McGirt v. Oklahoma

U.S. Department of Justice

U.S. Attorney General William Barr will meet with leaders of the Cherokee Nation and U.S. Attorneys in Tahlequah on Wednesday.

The Justice Department has kept details surrounding Barr’s visit quiet, but one topic the Attorney General may discuss is the McGirt v. Oklahoma Supreme Court decision, and its impact on Native American communities in the state. The decision found much of the eastern half of Oklahoma is still a Native American reservation with regard to federal criminal law.

Time Magazine released its list of the 100 Most Influential People of 2020 on Wednesday. The list features the likes of Anthony Fauci, Megan Rapino, Angela Davis and the founders of Black Lives Matter.

Oklahoma Department of Corrections

A Seminole Nation citizen who was the plaintiff behind the historic Supreme Court decision McGirt v. Oklahoma has been indicted in federal court.

71-year-old Jimcy McGirt faces three counts of aggravated sexual abuse. His case will now be taken up in Federal Court after the U.S. Supreme Court ruled this summer that the state lacked jurisdiction to try his case because his crime was committed on the Muscogee (Creek) Reservation.

Bill Oxford / Unsplash

When the United States Supreme Court made a landmark ruling earlier this year saying Congress never explicitly disestablished the Muscogee (Creek) Nation’s reservation, many believed the decision would extend to the rest of the Five Tribes.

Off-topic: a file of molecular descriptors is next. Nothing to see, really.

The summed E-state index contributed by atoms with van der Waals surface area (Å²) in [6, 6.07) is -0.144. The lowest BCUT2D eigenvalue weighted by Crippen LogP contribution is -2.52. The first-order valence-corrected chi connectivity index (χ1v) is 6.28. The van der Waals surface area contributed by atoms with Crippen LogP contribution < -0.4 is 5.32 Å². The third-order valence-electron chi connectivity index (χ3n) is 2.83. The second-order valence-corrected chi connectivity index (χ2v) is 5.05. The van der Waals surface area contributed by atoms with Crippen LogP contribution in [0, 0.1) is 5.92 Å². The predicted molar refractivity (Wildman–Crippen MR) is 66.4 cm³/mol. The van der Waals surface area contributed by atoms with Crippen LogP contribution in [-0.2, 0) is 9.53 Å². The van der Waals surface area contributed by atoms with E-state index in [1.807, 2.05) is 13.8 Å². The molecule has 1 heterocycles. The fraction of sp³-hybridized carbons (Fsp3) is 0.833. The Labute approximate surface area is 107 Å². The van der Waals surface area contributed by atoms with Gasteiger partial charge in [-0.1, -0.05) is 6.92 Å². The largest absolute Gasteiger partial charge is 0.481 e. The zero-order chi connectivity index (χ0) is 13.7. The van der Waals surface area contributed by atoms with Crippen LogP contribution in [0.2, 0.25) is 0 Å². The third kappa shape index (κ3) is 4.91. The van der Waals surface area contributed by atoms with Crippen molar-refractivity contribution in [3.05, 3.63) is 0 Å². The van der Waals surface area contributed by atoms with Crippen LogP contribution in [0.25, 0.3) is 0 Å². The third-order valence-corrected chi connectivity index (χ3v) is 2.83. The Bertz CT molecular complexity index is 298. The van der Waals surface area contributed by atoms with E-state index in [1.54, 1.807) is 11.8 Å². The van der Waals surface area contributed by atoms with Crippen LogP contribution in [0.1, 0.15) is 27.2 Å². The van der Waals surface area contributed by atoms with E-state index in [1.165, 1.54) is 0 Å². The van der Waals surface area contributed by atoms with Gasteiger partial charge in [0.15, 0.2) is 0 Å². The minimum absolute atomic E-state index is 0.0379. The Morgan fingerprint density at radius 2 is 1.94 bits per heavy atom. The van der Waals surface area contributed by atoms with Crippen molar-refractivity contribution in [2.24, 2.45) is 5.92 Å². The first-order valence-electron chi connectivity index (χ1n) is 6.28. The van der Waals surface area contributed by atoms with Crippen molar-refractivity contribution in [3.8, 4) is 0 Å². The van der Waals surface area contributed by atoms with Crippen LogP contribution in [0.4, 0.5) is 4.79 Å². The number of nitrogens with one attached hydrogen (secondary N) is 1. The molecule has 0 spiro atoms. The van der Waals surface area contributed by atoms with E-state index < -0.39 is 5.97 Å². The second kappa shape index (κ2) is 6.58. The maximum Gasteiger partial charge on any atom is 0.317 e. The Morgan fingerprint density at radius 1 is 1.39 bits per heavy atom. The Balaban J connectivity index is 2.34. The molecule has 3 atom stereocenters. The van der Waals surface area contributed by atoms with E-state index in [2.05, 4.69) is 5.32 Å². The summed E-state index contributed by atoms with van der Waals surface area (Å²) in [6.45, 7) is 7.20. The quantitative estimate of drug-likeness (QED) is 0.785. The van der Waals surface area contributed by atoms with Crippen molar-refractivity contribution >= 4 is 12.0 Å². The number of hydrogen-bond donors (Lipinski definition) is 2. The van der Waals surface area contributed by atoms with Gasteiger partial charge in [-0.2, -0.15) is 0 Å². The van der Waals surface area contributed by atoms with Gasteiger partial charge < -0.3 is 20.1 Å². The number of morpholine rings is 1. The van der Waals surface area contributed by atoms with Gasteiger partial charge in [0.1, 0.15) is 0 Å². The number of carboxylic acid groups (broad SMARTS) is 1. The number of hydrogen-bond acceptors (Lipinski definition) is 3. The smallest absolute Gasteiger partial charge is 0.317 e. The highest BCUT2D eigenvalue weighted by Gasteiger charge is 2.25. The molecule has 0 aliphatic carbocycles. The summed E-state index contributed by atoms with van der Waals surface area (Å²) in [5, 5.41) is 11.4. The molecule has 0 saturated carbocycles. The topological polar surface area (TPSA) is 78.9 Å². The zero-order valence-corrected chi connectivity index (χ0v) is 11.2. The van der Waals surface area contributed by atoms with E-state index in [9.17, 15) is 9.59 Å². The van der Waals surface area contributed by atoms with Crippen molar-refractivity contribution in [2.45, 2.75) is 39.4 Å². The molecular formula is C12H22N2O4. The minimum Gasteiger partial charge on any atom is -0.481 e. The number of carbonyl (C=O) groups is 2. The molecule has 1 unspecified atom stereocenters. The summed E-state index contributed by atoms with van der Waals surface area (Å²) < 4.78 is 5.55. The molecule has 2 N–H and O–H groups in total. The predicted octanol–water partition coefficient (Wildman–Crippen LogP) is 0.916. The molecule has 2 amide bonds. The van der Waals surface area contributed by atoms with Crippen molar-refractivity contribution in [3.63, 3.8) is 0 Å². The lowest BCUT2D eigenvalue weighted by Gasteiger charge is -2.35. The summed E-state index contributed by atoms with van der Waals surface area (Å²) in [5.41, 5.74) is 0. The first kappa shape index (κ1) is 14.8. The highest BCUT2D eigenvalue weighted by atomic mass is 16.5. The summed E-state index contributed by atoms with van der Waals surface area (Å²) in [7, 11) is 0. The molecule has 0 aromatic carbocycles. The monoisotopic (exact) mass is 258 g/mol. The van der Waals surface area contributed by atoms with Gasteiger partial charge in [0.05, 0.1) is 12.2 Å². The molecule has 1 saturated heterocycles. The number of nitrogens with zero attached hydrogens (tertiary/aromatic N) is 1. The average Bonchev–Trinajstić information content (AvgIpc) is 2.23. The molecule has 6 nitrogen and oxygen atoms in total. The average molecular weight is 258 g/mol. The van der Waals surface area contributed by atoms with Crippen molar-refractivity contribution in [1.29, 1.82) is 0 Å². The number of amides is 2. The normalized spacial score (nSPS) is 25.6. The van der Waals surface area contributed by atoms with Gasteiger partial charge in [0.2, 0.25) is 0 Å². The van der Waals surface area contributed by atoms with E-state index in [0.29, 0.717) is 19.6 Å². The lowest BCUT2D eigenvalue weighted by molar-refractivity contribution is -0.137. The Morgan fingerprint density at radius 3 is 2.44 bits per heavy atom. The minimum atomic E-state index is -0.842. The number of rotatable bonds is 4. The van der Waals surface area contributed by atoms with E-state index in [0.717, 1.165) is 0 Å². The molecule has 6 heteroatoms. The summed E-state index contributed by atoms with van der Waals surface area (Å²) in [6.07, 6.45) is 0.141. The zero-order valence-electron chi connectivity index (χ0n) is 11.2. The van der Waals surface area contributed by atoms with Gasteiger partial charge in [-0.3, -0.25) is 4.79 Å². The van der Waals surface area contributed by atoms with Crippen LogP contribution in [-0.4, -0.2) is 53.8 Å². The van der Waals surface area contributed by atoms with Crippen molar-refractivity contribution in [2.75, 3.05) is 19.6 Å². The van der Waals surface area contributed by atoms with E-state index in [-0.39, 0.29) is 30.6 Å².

That prediction is now playing out in Seminole County.

Rethinking The Wind River Reservation

Sep 3, 2020

A landmark ruling by the U.S. Supreme Court this summer found that 3 million acres in eastern Oklahoma still belongs to the Muscogee Creek reservation, despite over a century of white settlement. The decision could have ripple effects for Native American reservations across the country, including for the boundaries of the Wind River Reservation and the city of Riverton, Wyoming.

The Mountain West News Bureau’s Savannah Maher reports.

Claire Anderson / Unsplash

It's been a month since the landmark U.S. Supreme Court McGirt v. Oklahoma ruling that said the Muscogee (Creek) Nation's reservation was never disestablished. Now, there seems to be a lot of questions surrounding the decision. 

What questions do you have about the effects of the ruling?

Tell us by texting 'CREEK' to 844-777-7719 or enter your phone number below to get started. We won't share your answer publicly without your permission.

Provided / Jason Salsman

Last week, KOSU aired an interview with Oklahoma Attorney General Mike Hunter about the agreement in principle between the state and the tribes in the wake of the U.S. Supreme Court's ruling in the McGirt v. Oklahoma case, possible legislation and shared jurisdiction.

Bill Oxford / Unsplash

Oklahoma Attorney General Mike Hunter recently spoke on a panel at the Oklahoma Association of Narcotics Enforcers about the impact the McGirt v. Oklahoma decision will have on Oklahoma law enforcement.

The virtual event was attended by more than 1,000 people and specifically addressed the questions regarding the Violence Against Women Act and property rights.

Hunter says the landmark Supreme Court ruling has created confusion and thinks that Congressional action is necessary to clear up any issues of jurisdiction.

The state of Oklahoma and leaders of the Five Tribes are just beginning to figure out how they will handle criminal jurisdiction and other matters in the wake of the historic U.S. Supreme Court decision McGirt v. Oklahoma. KOSU's Allison Herrera spoke with Oklahoma Attorney General Mike Hunter on what he'd like to see going forward.

Cherokee Nation Principal Chief Chuck Hoskin Jr. signed an executive order Thursday that establishes the Commission for the Protection of Cherokee Nation Sovereignty.